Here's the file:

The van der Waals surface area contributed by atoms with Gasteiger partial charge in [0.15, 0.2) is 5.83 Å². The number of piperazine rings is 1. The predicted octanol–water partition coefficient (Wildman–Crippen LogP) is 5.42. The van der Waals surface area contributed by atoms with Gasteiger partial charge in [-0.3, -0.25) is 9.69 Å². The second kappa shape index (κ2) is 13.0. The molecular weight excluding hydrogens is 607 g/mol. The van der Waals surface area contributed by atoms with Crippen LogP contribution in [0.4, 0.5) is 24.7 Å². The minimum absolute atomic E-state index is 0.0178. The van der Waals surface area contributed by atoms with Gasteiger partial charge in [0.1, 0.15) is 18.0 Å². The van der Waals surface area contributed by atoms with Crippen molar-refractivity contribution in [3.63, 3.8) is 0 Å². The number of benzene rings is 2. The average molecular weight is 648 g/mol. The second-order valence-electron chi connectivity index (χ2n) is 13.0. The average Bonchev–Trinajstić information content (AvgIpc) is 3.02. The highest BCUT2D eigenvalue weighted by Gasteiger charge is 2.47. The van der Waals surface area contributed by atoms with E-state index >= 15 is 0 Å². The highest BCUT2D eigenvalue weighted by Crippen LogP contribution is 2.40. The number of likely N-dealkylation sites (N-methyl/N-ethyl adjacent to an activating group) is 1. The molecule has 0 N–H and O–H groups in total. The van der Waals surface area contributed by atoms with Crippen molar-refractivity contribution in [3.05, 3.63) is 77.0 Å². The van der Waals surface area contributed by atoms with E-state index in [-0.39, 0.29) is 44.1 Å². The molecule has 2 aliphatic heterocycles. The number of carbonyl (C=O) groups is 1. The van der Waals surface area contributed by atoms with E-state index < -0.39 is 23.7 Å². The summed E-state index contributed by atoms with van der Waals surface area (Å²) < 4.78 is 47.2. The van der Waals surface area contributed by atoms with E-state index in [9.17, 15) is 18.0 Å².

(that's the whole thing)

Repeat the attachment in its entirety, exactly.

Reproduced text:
The van der Waals surface area contributed by atoms with Gasteiger partial charge in [0.15, 0.2) is 5.83 Å². The number of piperazine rings is 1. The predicted octanol–water partition coefficient (Wildman–Crippen LogP) is 5.42. The van der Waals surface area contributed by atoms with Gasteiger partial charge in [-0.3, -0.25) is 9.69 Å². The second kappa shape index (κ2) is 13.0. The molecular weight excluding hydrogens is 607 g/mol. The van der Waals surface area contributed by atoms with Crippen LogP contribution in [0.4, 0.5) is 24.7 Å². The minimum absolute atomic E-state index is 0.0178. The van der Waals surface area contributed by atoms with Gasteiger partial charge in [0.1, 0.15) is 18.0 Å². The van der Waals surface area contributed by atoms with Crippen molar-refractivity contribution in [3.63, 3.8) is 0 Å². The number of benzene rings is 2. The average molecular weight is 648 g/mol. The second-order valence-electron chi connectivity index (χ2n) is 13.0. The average Bonchev–Trinajstić information content (AvgIpc) is 3.02. The highest BCUT2D eigenvalue weighted by Gasteiger charge is 2.47. The van der Waals surface area contributed by atoms with E-state index >= 15 is 0 Å². The highest BCUT2D eigenvalue weighted by Crippen LogP contribution is 2.40. The number of likely N-dealkylation sites (N-methyl/N-ethyl adjacent to an activating group) is 1. The molecule has 0 N–H and O–H groups in total. The van der Waals surface area contributed by atoms with Crippen molar-refractivity contribution in [3.05, 3.63) is 77.0 Å². The van der Waals surface area contributed by atoms with E-state index in [-0.39, 0.29) is 44.1 Å². The molecule has 2 aliphatic heterocycles. The number of carbonyl (C=O) groups is 1. The van der Waals surface area contributed by atoms with E-state index < -0.39 is 23.7 Å². The summed E-state index contributed by atoms with van der Waals surface area (Å²) < 4.78 is 47.2. The van der Waals surface area contributed by atoms with E-state index in [9.17, 15) is 18.0 Å².